WESTCHESTER, Ill. – Mental Health Awareness Month, observed throughout May in the United States, increases awareness about mental illness such as depression. Mental illness is a significant health concern and, if left untreated, can have serious consequences. Depression is the most common mental illness, and recent studies have demonstrated the link between depression and poor sleep. The American Academy of Sleep Medicine (AASM) warns those suffering from a sleep disorder to see a sleep specialist for treatment without delay, and to not allow it to escalate into a more serious, and potentially life-threatening, health concern.
“For many years, it was assumed that insomnia was produced by depression or, in diagnostic parlance, secondary to the depressive disorder,” says Dr. Spielman. “This view was first challenged by a research study in the late 1980s that showed that individuals with insomnia and free of depression that were untreated were more frequently depressed one year later. Following this paradigm-shifting study, there have been seven other studies that have reached similar conclusions. It is now well established that insomnia is a risk factor for depression.”
“Once depression has occurred, insomnia typically precedes recurrent bouts of depression,” says Dr. Arand. “In addition, insomnia is a predictor of acute suicide among people with mood disorders. However, both depression and insomnia are treatable, and individuals experiencing either symptom should seek treatment.”
“We used to think that insomnia was most often just a symptom of depression. However, a growing body of evidence suggests that insomnia is not just a symptom of depression, but that it may actually precede depression. In other words, people who have insomnia but no depression are at increased risk for later developing depression,” says Daniel J. Buysse, MD, of the University of Pittsburgh, lead author of the paper.
“Even when depression was identified and treated in the primary care setting, the older adults in this study were more likely to remain depressed if they also exhibited persistent insomnia. The finding that this risk was higher in the usual-care group suggests that enhanced depression care may partially mitigate the perpetuating effects of insomnia on depression,” says Wilfred R. Pigeon, PhD, assistant professor of psychiatry at the University of Rochester Medical Center in Rochester, New York, study author.
Furthermore, the study found that across sleep-disturbed children, those with both insomnia and hypersomnia had a longer history of illness, were more severely depressed and were more likely to have anhedonia, weight loss, psychomotor retardation and fatigue than those with either insomnia or hypersomnia.
It is recommended that infants (three to 11 months) get 14 to 15 hours of nightly sleep, while toddlers get 12 to 14 hours, children in pre-school 11-13 hours and school-aged children between 10-11 hours. Adolescents are advised to get nine hours of nightly sleep and adults seven to eight hours.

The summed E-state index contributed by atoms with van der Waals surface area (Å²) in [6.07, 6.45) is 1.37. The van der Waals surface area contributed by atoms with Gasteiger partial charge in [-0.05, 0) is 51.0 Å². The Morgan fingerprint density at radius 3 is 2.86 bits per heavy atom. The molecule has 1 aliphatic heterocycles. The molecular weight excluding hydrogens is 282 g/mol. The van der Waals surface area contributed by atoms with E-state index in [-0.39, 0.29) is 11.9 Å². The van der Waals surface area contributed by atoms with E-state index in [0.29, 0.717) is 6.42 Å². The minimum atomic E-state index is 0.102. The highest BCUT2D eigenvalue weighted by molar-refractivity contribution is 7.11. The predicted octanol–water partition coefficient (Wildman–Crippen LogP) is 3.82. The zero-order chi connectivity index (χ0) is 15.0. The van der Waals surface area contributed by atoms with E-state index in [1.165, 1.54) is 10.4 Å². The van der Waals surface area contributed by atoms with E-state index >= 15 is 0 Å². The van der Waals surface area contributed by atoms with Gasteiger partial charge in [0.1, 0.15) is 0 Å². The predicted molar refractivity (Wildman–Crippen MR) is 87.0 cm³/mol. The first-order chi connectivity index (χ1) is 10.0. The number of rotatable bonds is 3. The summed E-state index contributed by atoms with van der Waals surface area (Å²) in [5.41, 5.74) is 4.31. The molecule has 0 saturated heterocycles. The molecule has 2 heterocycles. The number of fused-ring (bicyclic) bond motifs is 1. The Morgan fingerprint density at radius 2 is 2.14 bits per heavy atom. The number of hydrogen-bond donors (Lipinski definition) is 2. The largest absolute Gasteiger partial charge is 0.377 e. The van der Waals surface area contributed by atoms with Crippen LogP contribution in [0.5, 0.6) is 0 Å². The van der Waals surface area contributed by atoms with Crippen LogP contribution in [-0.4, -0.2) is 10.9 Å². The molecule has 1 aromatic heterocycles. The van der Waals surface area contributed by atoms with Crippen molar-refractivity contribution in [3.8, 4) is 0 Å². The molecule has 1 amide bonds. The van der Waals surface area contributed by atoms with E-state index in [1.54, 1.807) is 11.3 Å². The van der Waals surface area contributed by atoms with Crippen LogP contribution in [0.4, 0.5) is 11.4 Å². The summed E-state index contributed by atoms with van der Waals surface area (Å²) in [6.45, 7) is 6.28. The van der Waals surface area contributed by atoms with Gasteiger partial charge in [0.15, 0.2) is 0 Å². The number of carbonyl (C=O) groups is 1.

“Insomnia treatment is quite successful these days because of the effectiveness of cognitive behavioral therapy and new hypnotic medications,” says Dr. Spielman. “When insomnia is addressed quality of life improves, fatigue is reduced and the risk of future depression is reduced. All very good reasons to seek out treatment for this common sleep disturbance.”
The AASM offers the following tips for adults and adolescents on how to get a good night’s sleep:
The AASM offers some tips to help your child sleep better:
Parents who suspect that their child might be suffering from a sleep disorder are encouraged to consult with their child’s pediatrician or a sleep specialist. Adults and adolescents are encouraged to consult with their primary care physician or a sleep specialist.
More information is available from the AASM about:
• Men and sleep (https://www.SleepEducation.com/Topic.aspx?id=19)
• Women and sleep (https://www.SleepEducation.com/Topic.aspx?id=67)
• Teens and sleep, including a new questionnaire that assesses the level of sleepiness in adolescents (https://www.SleepEducation.com/Topic.aspx?id=71)
• Children and sleep (https://www.SleepEducation.com/Topic.aspx?id=8)
SleepEducation.com, a patient education Web site created by the AASM, provides information about various sleep disorders, the forms of treatment available, recent news on the topic of sleep, sleep studies that have been conducted and a listing of sleep facilities.
SLEEP 2008, the 22nd Annual Meeting of the Associated Professional Sleep Societies and the world’s largest annual gathering of sleep scientists and sleep medicine professionals, will take place in Baltimore, Maryland, from June 9-12, 2008. SLEEP 2008 will bring together an international body of 5,000 leading researchers and clinicians, who will present and discuss over 1,100 new findings and medical developments related to sleep and sleep disorders. The deadline to register is Friday, May 30, 2008. Contact Jim Arcuri at (708 ) 492-0930, ext. 9317, or firstname.lastname@example.org for more information or to register for a free press pass. More details, including the program schedule and a list of invited lecturers, are available at www.SleepMeeting.org.
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